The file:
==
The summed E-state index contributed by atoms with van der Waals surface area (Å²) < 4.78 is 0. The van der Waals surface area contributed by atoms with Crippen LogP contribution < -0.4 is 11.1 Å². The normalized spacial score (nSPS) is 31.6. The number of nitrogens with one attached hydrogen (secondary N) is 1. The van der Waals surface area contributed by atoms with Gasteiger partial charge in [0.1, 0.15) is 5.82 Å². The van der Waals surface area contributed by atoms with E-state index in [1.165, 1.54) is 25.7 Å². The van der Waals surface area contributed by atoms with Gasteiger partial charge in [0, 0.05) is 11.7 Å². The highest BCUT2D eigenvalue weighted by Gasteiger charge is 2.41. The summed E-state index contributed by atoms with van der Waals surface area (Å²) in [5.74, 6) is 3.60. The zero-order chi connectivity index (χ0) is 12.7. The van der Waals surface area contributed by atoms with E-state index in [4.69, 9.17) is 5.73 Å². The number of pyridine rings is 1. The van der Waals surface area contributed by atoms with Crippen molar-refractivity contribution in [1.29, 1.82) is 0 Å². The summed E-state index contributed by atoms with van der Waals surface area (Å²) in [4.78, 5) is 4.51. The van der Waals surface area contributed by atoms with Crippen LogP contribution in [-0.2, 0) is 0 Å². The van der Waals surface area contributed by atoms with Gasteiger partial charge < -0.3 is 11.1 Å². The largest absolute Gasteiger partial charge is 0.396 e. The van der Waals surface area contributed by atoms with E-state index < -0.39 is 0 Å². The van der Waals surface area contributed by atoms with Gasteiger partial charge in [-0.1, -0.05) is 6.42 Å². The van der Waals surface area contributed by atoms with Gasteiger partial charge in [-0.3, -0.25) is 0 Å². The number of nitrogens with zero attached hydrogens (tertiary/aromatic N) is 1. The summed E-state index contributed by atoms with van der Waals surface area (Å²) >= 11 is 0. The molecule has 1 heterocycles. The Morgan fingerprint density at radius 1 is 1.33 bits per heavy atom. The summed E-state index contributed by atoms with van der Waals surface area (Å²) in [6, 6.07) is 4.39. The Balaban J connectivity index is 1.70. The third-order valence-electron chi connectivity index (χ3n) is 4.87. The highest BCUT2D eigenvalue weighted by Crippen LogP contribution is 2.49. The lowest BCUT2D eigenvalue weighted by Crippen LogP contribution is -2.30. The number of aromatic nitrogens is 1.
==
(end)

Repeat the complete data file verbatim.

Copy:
The summed E-state index contributed by atoms with van der Waals surface area (Å²) < 4.78 is 0. The van der Waals surface area contributed by atoms with Crippen LogP contribution < -0.4 is 11.1 Å². The normalized spacial score (nSPS) is 31.6. The number of nitrogens with one attached hydrogen (secondary N) is 1. The van der Waals surface area contributed by atoms with Gasteiger partial charge in [0.1, 0.15) is 5.82 Å². The van der Waals surface area contributed by atoms with E-state index in [1.165, 1.54) is 25.7 Å². The van der Waals surface area contributed by atoms with Gasteiger partial charge in [0, 0.05) is 11.7 Å². The highest BCUT2D eigenvalue weighted by Gasteiger charge is 2.41. The summed E-state index contributed by atoms with van der Waals surface area (Å²) in [5.74, 6) is 3.60. The zero-order chi connectivity index (χ0) is 12.7. The van der Waals surface area contributed by atoms with E-state index in [4.69, 9.17) is 5.73 Å². The number of pyridine rings is 1. The van der Waals surface area contributed by atoms with Crippen molar-refractivity contribution in [1.29, 1.82) is 0 Å². The summed E-state index contributed by atoms with van der Waals surface area (Å²) in [4.78, 5) is 4.51. The van der Waals surface area contributed by atoms with Crippen LogP contribution in [-0.2, 0) is 0 Å². The van der Waals surface area contributed by atoms with Gasteiger partial charge < -0.3 is 11.1 Å². The largest absolute Gasteiger partial charge is 0.396 e. The van der Waals surface area contributed by atoms with E-state index < -0.39 is 0 Å². The van der Waals surface area contributed by atoms with Gasteiger partial charge in [-0.1, -0.05) is 6.42 Å². The van der Waals surface area contributed by atoms with Gasteiger partial charge in [-0.3, -0.25) is 0 Å². The number of nitrogens with zero attached hydrogens (tertiary/aromatic N) is 1. The summed E-state index contributed by atoms with van der Waals surface area (Å²) >= 11 is 0. The molecule has 1 heterocycles. The Morgan fingerprint density at radius 1 is 1.33 bits per heavy atom. The summed E-state index contributed by atoms with van der Waals surface area (Å²) in [6, 6.07) is 4.39. The Balaban J connectivity index is 1.70. The third-order valence-electron chi connectivity index (χ3n) is 4.87. The highest BCUT2D eigenvalue weighted by Crippen LogP contribution is 2.49. The lowest BCUT2D eigenvalue weighted by Crippen LogP contribution is -2.30. The number of aromatic nitrogens is 1.